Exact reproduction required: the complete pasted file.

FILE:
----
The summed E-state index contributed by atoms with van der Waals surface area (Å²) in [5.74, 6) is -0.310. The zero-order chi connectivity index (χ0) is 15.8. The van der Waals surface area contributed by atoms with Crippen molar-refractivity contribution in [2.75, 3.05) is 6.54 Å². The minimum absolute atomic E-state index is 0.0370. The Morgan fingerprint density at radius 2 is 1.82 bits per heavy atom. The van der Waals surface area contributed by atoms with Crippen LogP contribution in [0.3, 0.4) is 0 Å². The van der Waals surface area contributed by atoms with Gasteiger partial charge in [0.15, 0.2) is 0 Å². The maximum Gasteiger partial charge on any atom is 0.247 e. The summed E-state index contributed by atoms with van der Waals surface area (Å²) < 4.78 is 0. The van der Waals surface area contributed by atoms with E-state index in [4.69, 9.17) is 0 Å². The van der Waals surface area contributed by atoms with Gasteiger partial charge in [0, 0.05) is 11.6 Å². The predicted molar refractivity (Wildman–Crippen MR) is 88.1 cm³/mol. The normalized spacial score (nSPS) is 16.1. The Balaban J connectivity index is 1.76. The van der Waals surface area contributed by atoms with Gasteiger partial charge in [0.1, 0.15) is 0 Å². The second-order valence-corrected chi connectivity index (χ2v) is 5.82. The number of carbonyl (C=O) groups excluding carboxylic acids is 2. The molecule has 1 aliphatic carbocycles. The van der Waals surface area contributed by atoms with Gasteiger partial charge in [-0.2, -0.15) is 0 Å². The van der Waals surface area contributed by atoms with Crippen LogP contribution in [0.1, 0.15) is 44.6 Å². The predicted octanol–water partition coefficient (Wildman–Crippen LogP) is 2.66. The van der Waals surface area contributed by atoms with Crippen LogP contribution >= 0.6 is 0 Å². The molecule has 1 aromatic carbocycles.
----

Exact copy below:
The summed E-state index contributed by atoms with van der Waals surface area (Å²) in [5.74, 6) is -0.310. The zero-order chi connectivity index (χ0) is 15.8. The van der Waals surface area contributed by atoms with Crippen molar-refractivity contribution in [2.75, 3.05) is 6.54 Å². The minimum absolute atomic E-state index is 0.0370. The Morgan fingerprint density at radius 2 is 1.82 bits per heavy atom. The van der Waals surface area contributed by atoms with Crippen LogP contribution in [0.3, 0.4) is 0 Å². The van der Waals surface area contributed by atoms with Gasteiger partial charge in [0.15, 0.2) is 0 Å². The maximum Gasteiger partial charge on any atom is 0.247 e. The summed E-state index contributed by atoms with van der Waals surface area (Å²) < 4.78 is 0. The van der Waals surface area contributed by atoms with E-state index in [4.69, 9.17) is 0 Å². The van der Waals surface area contributed by atoms with Gasteiger partial charge in [0, 0.05) is 11.6 Å². The predicted molar refractivity (Wildman–Crippen MR) is 88.1 cm³/mol. The normalized spacial score (nSPS) is 16.1. The Balaban J connectivity index is 1.76. The van der Waals surface area contributed by atoms with Gasteiger partial charge in [0.1, 0.15) is 0 Å². The second-order valence-corrected chi connectivity index (χ2v) is 5.82. The number of carbonyl (C=O) groups excluding carboxylic acids is 2. The molecule has 1 aliphatic carbocycles. The van der Waals surface area contributed by atoms with Gasteiger partial charge in [-0.2, -0.15) is 0 Å². The van der Waals surface area contributed by atoms with Crippen LogP contribution in [0.1, 0.15) is 44.6 Å². The predicted octanol–water partition coefficient (Wildman–Crippen LogP) is 2.66. The van der Waals surface area contributed by atoms with Crippen LogP contribution >= 0.6 is 0 Å². The molecule has 1 aromatic carbocycles.